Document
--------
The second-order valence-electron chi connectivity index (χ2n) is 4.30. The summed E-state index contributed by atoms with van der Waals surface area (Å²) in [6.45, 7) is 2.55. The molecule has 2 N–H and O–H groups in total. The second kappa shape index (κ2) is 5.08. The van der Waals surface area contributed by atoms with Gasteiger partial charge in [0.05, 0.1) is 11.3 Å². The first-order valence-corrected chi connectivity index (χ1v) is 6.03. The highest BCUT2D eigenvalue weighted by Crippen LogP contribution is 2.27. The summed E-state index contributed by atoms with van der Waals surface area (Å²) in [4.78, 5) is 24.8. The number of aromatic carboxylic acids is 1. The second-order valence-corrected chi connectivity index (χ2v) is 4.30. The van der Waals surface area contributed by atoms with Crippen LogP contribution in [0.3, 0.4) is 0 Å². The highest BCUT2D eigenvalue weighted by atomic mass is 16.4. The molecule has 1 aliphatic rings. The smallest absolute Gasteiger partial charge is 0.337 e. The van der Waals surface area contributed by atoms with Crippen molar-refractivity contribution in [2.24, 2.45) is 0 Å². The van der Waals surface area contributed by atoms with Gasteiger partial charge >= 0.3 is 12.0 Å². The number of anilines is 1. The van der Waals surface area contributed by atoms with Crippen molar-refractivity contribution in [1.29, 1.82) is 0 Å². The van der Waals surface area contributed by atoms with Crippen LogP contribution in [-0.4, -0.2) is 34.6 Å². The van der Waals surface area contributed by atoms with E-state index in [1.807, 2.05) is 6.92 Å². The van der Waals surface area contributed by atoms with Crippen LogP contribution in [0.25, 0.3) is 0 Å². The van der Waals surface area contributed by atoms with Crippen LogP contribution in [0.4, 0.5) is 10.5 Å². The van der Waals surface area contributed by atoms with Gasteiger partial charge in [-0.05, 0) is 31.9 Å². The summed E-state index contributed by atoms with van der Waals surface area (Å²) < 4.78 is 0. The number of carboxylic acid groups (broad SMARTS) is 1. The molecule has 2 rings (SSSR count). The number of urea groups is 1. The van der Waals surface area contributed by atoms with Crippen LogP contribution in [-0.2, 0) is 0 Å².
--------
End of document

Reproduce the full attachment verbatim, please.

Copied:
The second-order valence-electron chi connectivity index (χ2n) is 4.30. The summed E-state index contributed by atoms with van der Waals surface area (Å²) in [6.45, 7) is 2.55. The molecule has 2 N–H and O–H groups in total. The second kappa shape index (κ2) is 5.08. The van der Waals surface area contributed by atoms with Gasteiger partial charge in [0.05, 0.1) is 11.3 Å². The first-order valence-corrected chi connectivity index (χ1v) is 6.03. The highest BCUT2D eigenvalue weighted by Crippen LogP contribution is 2.27. The summed E-state index contributed by atoms with van der Waals surface area (Å²) in [4.78, 5) is 24.8. The number of aromatic carboxylic acids is 1. The second-order valence-corrected chi connectivity index (χ2v) is 4.30. The van der Waals surface area contributed by atoms with Crippen LogP contribution in [0.3, 0.4) is 0 Å². The highest BCUT2D eigenvalue weighted by atomic mass is 16.4. The molecule has 1 aliphatic rings. The smallest absolute Gasteiger partial charge is 0.337 e. The van der Waals surface area contributed by atoms with Crippen molar-refractivity contribution in [2.24, 2.45) is 0 Å². The van der Waals surface area contributed by atoms with Gasteiger partial charge >= 0.3 is 12.0 Å². The number of anilines is 1. The van der Waals surface area contributed by atoms with Crippen molar-refractivity contribution in [1.29, 1.82) is 0 Å². The van der Waals surface area contributed by atoms with Crippen LogP contribution in [-0.4, -0.2) is 34.6 Å². The van der Waals surface area contributed by atoms with E-state index in [1.807, 2.05) is 6.92 Å². The van der Waals surface area contributed by atoms with Crippen LogP contribution in [0.25, 0.3) is 0 Å². The van der Waals surface area contributed by atoms with Crippen LogP contribution in [0.4, 0.5) is 10.5 Å². The van der Waals surface area contributed by atoms with Gasteiger partial charge in [-0.05, 0) is 31.9 Å². The summed E-state index contributed by atoms with van der Waals surface area (Å²) < 4.78 is 0. The number of carboxylic acid groups (broad SMARTS) is 1. The molecule has 2 rings (SSSR count). The number of urea groups is 1. The van der Waals surface area contributed by atoms with Crippen LogP contribution in [-0.2, 0) is 0 Å².